Dog Tag Buddies

Dog Tag Buddies

We do not limit era of service as a criteria. Veterans must complete application, provide DD214, copy of VA disability to support invisible injury diagnosis, as well as a letter from a provider indicating a service dog would be a viable option. The training of a service dog takes 32 weeks to complete. The first 10 weeks is spent teaching the team basic obedience skills, culminating the Canine Good Citizen Evaluation for all teams. To begin the next level of training, the team must successfully pass this evaluation. The next 21 weeks is spent in the training center and in public outings teaching advanced obedience, specific tasks, and public access training, all in preparation for the teams to begin working as a fully functioning service dog team. The final step is teams successfully passing the Canine Good Citizen Urban and Community evaluations well as the public access evaluation.


Dog Tag Buddies is dedicated to providing veterans with hidden injuries opportunities to lead more fulfilling lives. We provide NO cost services in the adoption and training of rescued dogs to become companion animals or service dogs depending on the needs of the individual veteran.

Dog Tag Buddies

Dog Tag Buddies is a home-grown organization, founded to honor my husband’s service, save dogs and most importantly, help our veterans with invisible injuries! We didn’t start out with the intention of training service dogs, but it quickly became apparent the need was great.

Montana has one of the highest per capita veteran populations in the US; 1 in 10 residents are veterans. Sadly, we rank #1 per capita in deaths by suicide, which means our veterans who succumb do death by suicide is also higher. In 2018, we suffered a rate of 45.7 veterans who died because of suicide, compared to the national average of 30.1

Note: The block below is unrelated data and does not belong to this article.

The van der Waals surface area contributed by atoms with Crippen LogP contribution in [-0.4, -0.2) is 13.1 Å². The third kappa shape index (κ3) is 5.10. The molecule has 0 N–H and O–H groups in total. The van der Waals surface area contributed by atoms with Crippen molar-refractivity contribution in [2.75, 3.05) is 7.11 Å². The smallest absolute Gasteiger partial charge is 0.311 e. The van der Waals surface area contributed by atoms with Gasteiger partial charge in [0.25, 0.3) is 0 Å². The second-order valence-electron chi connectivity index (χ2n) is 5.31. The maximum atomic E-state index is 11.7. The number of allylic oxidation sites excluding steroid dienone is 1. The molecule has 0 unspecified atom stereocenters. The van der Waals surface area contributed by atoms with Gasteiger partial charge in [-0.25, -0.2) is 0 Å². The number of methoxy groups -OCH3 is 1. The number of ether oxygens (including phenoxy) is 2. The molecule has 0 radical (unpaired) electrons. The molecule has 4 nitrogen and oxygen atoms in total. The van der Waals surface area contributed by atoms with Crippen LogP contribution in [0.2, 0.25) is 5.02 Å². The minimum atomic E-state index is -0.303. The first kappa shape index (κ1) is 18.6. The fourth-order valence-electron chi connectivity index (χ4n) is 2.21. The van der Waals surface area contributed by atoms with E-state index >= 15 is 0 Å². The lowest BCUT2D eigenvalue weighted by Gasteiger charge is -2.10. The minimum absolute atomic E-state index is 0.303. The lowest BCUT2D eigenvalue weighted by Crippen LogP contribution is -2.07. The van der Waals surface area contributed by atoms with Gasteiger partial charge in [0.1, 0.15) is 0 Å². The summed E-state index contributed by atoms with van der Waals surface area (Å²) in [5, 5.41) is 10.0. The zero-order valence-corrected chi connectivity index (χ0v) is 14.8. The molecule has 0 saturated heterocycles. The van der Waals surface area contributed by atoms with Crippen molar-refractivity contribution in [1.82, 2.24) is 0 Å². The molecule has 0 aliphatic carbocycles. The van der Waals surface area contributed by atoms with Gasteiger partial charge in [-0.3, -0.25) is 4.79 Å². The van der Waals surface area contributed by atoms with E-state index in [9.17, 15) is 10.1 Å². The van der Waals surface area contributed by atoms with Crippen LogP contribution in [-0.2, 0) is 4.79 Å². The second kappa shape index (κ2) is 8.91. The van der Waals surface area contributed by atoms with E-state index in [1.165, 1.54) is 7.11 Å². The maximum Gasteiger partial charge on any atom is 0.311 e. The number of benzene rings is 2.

Therefore, there is a high demand for both physical and mental health services amongst our veteran population. Alternative options to medications, in this case, service dogs, provide benefits far beyond companionship. The community training model of veterans training their own service dogs help educate the veteran in a variety of ways to improve how they deal with their own disability.

We utilize a community training model, partnering the veteran and the dog and teaching the veteran to train his/her dog in small groups. This type of training has shown to be quite effective, as it not only allows the team to bond, it creates an environment that allows the veteran to connect with other veterans. It also gives the veteran opportunities to integrate back into society knowing there are others who have their six.


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